Lucas Carpenter Sr. was angry, and he made sure that the Toledo Blade city editor on the other side of the phone, Jeff Schmucker, knew it.
The story was simple: he wanted to purchase the two blighted city-owned lots by his house so that he could restore them. Toledo’s Department of Economic Development had rejected his application. Why? Because, they said, his house wasn’t adjacent to the property, and the city doesn’t sell property to non-adjacent landowners. The way Lucas saw it, the city was telling him that it would let blight overrun its lots, but that it wouldn’t allow him to clean up the mess. What nonsense was that? Send a reporter, now.
The Blade sent me, a two-month-old summer intern. I didn’t realize it at the time, but in my journey to clarify an obscure city policy I would do a lot more than just report—I would come to understand why journalism, a field that at the time I had known for barely two years, now speaks to me so deeply.
I’m an introvert who has decided to pursue a career path rigged in favor of extroverts, so essential is interpersonal communication to effective reporting. I have struggled with this basic contradiction between my personality and my work since I began reporting, and Lucas’s story forced me confront it. For two weeks I tried to reach the Department of Economic Development, and for two weeks I dealt with empty inboxes and unanswered phone calls.
“You’re too nice,” Jeff told me, after I came to him for help a couple of days into The Great Stonewalling. “You have to put on your mean hat.”
Jeff’s advice was typical of the reporters at The Blade, who didn’t hesitate to cut government officials with the jagged edges of their cynicism. In this case, his cynicism was probably justified; Lucas told me shortly after that city worker had showed up at the lots for the first time in ages and cleared the overgrown shrubbery. Their appearance might have been a coincidence. I couldn’t help but feel, though, that perhaps someone at the economic development department had heard my copious voicemails and was trying to cover up the evidence; if the vacant lots weren’t blighted, the city’s refusal to sell them to Lucas wouldn’t be as outrageous. So I took Jeff’s advice.
Forget phone calls and emails. I made a trip to the department building myself. I couldn’t get much farther than the secretary, who claimed that certain department members were prohibited from meeting with reporters, but she promised she would forward any emails I sent to her to them. I wrote the email immediately, attempting a balance between polite and aggressive. My first question: “Why have these lots been abandoned for long?” Within a day, I had the department commissioner on the phone.
On October 16, around seven weeks after the article was published (“Rules stymie blight action by East Toledo residents”), I received a text from Lucas: “I wanted to let you know that my wife is dropping off a signed purchase agreement and cash tomorrow for the two vacant lots.” Then five simple, sincere words: “Thanks for all your help.”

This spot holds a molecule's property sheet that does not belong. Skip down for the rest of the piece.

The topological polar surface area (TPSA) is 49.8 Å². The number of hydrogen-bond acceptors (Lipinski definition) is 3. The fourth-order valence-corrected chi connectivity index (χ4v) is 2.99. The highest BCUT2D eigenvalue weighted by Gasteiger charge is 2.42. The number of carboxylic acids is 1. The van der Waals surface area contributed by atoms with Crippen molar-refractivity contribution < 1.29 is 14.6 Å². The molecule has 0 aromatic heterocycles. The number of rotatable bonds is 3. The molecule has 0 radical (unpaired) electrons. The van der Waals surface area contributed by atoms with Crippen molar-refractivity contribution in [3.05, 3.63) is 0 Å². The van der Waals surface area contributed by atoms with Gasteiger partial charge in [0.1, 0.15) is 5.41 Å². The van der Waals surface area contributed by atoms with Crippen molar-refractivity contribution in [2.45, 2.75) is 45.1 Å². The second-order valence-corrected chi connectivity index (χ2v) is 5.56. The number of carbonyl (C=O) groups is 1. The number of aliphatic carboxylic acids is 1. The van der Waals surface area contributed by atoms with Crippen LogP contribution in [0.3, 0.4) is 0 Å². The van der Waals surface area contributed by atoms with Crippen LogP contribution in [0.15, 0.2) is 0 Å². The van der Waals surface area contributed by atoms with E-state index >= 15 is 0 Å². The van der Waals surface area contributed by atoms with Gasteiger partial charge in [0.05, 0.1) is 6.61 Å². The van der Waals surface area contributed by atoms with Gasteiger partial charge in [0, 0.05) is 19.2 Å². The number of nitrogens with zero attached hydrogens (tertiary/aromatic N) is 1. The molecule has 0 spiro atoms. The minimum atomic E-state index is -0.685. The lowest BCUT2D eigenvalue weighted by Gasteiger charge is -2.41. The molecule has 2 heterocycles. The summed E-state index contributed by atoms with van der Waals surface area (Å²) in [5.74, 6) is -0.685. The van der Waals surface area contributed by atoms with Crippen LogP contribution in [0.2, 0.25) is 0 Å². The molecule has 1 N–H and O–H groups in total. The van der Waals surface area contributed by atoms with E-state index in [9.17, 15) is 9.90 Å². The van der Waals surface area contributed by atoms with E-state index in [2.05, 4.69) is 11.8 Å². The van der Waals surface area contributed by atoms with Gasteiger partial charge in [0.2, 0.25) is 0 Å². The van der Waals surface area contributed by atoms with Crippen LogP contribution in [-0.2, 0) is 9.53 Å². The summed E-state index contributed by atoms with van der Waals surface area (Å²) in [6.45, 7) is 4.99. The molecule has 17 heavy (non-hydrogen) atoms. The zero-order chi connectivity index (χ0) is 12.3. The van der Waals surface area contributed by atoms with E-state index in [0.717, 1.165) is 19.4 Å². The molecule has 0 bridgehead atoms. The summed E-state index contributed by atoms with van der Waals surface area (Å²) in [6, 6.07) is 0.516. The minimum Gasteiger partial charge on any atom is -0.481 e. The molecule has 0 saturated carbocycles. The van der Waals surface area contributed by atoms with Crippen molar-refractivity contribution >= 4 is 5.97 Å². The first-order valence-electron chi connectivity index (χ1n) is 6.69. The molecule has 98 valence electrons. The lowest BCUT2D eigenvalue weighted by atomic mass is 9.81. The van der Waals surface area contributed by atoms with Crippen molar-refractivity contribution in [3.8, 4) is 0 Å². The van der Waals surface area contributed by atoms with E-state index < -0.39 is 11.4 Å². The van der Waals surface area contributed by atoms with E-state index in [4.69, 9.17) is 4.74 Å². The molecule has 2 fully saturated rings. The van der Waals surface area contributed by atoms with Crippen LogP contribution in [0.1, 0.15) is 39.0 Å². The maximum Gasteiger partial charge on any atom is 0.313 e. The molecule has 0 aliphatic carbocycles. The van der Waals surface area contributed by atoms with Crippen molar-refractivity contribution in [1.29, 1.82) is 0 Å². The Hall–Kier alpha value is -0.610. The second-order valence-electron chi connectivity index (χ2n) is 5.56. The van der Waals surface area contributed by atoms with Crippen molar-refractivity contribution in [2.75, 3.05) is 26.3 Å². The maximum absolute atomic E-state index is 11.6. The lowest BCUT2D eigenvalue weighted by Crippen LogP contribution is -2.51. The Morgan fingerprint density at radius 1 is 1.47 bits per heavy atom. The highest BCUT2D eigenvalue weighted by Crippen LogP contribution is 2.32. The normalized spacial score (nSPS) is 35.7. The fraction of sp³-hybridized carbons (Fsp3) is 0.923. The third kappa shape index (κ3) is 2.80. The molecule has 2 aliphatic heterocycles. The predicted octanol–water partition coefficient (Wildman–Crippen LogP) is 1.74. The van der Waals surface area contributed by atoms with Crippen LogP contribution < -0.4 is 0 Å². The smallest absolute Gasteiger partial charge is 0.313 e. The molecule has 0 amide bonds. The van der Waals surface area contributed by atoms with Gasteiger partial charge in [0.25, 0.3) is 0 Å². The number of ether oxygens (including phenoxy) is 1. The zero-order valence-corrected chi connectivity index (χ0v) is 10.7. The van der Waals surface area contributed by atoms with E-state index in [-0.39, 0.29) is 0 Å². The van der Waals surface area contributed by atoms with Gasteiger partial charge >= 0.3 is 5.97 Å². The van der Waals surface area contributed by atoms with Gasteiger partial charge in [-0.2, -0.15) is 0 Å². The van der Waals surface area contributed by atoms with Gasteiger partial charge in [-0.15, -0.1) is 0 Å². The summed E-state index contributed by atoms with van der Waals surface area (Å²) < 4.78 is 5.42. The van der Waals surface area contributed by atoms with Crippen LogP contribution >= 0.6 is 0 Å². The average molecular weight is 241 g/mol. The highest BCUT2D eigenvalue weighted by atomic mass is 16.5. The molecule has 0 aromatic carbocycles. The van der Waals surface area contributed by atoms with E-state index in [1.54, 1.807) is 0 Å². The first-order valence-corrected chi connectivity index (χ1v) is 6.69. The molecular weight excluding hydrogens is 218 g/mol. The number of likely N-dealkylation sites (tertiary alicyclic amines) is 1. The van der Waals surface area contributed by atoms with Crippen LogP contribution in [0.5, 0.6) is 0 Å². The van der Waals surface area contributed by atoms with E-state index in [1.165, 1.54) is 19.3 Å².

My aggressive approach had worked. It was quite the validating moment for me. That text, in showing me that my reporting had effected actual change, even if on the most micro of levels, justified the difficulties of writing the article. Reporting the story had been a grueling process that demanded overcoming my introversion, challenging bureaucratic machinery, and not allowing my sources, whether it was Lucas with his fury or government officials with their intransigence, to overwhelm me.
In other words, Lucas's was exactly the type of story that called for the "mean hat." Ever since, I've always imagined the “mean hat" bore an uncanny resemblance to the yellow helmets worn by construction workers and firefighters. The similarities abound: the air of competence, the hard-headedness, the deflection. The best offense is a good defense.
But some days--or more likely, nights--I left the mean hat at home. Those were the night shifts, where I would be asked to write an obituary for the next day’s paper. The process involved calling strangers to question them about the personal life of a dead stranger so that I could write an intimate portrait of said dead stranger. As it turned out, morbid and unsettling as the whole affair could be, I came to appreciate the odd intimacy of learning of the personalities, achievements, and idiosyncrasies of the most random assortment of individuals: a race-car obsessed commercial pilot, an elementary school nun, even a farming navy veteran. Some calls didn't go well, as with the man who, convinced that I was running some exploitative scam, threatened to call the police if I called again. But for the most part I bonded with the people that had been left behind, alternately comforting them for their loss and being comforted by their incredible emotional strength, all without ever seeing their faces.
Long silences punctuated these calls. In those moments silence, the sound with which I was usually most comfortable, caused me to squirm in my seat and sweat to trickle down my brow. But I maintained my discipline, and eventually that silence warmed, the steady glow of a candle in a frosty night. That silence spoke more than the most loquacious of inquiries.
Toledo taught me its fair share about the journalistic process—rendering interesting a dull press release on falcons, scrambling to gather information the night a local sheriff was shot, breaking down the kafkaesque maze of the local government. But the most important lesson of all lay in learning how to use the mean hat: when to put it on and when to take it off.
It turns out being talkative isn't a particularly great quality for a journalist. Journalism isn't about talking. It's about talking at the right moment, and in the right way.